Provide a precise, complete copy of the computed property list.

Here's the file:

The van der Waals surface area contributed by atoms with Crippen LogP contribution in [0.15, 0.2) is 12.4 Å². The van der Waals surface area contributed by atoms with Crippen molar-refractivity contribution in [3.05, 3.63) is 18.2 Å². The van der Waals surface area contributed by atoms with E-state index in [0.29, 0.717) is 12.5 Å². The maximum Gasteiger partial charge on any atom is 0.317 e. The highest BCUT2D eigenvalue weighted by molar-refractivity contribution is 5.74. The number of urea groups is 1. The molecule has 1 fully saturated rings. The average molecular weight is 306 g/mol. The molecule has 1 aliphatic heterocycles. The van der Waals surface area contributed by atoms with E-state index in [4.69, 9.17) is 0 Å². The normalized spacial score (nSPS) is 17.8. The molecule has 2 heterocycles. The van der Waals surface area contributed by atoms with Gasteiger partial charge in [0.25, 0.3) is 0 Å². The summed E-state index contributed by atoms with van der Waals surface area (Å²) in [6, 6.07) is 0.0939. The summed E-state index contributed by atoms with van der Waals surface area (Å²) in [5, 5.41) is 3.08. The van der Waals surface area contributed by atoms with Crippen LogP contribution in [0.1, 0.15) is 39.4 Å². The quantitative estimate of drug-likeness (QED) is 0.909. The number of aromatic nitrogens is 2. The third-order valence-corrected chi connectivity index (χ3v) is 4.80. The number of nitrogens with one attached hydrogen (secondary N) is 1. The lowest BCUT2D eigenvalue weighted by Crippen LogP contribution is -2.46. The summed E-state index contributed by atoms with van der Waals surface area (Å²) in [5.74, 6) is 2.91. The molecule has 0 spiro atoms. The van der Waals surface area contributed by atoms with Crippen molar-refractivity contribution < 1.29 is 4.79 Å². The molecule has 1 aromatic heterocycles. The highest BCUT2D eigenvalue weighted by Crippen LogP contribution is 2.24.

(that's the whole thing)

The van der Waals surface area contributed by atoms with Crippen LogP contribution in [0.15, 0.2) is 12.4 Å². The van der Waals surface area contributed by atoms with Crippen molar-refractivity contribution in [3.05, 3.63) is 18.2 Å². The van der Waals surface area contributed by atoms with E-state index in [0.29, 0.717) is 12.5 Å². The maximum Gasteiger partial charge on any atom is 0.317 e. The highest BCUT2D eigenvalue weighted by molar-refractivity contribution is 5.74. The number of urea groups is 1. The molecule has 1 fully saturated rings. The average molecular weight is 306 g/mol. The molecule has 1 aliphatic heterocycles. The van der Waals surface area contributed by atoms with E-state index in [4.69, 9.17) is 0 Å². The normalized spacial score (nSPS) is 17.8. The molecule has 2 heterocycles. The van der Waals surface area contributed by atoms with Gasteiger partial charge in [0.25, 0.3) is 0 Å². The summed E-state index contributed by atoms with van der Waals surface area (Å²) in [6, 6.07) is 0.0939. The summed E-state index contributed by atoms with van der Waals surface area (Å²) in [5, 5.41) is 3.08. The van der Waals surface area contributed by atoms with Crippen LogP contribution in [0.1, 0.15) is 39.4 Å². The quantitative estimate of drug-likeness (QED) is 0.909. The number of aromatic nitrogens is 2. The third-order valence-corrected chi connectivity index (χ3v) is 4.80. The number of nitrogens with one attached hydrogen (secondary N) is 1. The lowest BCUT2D eigenvalue weighted by Crippen LogP contribution is -2.46. The summed E-state index contributed by atoms with van der Waals surface area (Å²) in [5.74, 6) is 2.91. The molecule has 0 spiro atoms. The van der Waals surface area contributed by atoms with Crippen molar-refractivity contribution < 1.29 is 4.79 Å². The molecule has 1 aromatic heterocycles. The highest BCUT2D eigenvalue weighted by Crippen LogP contribution is 2.24.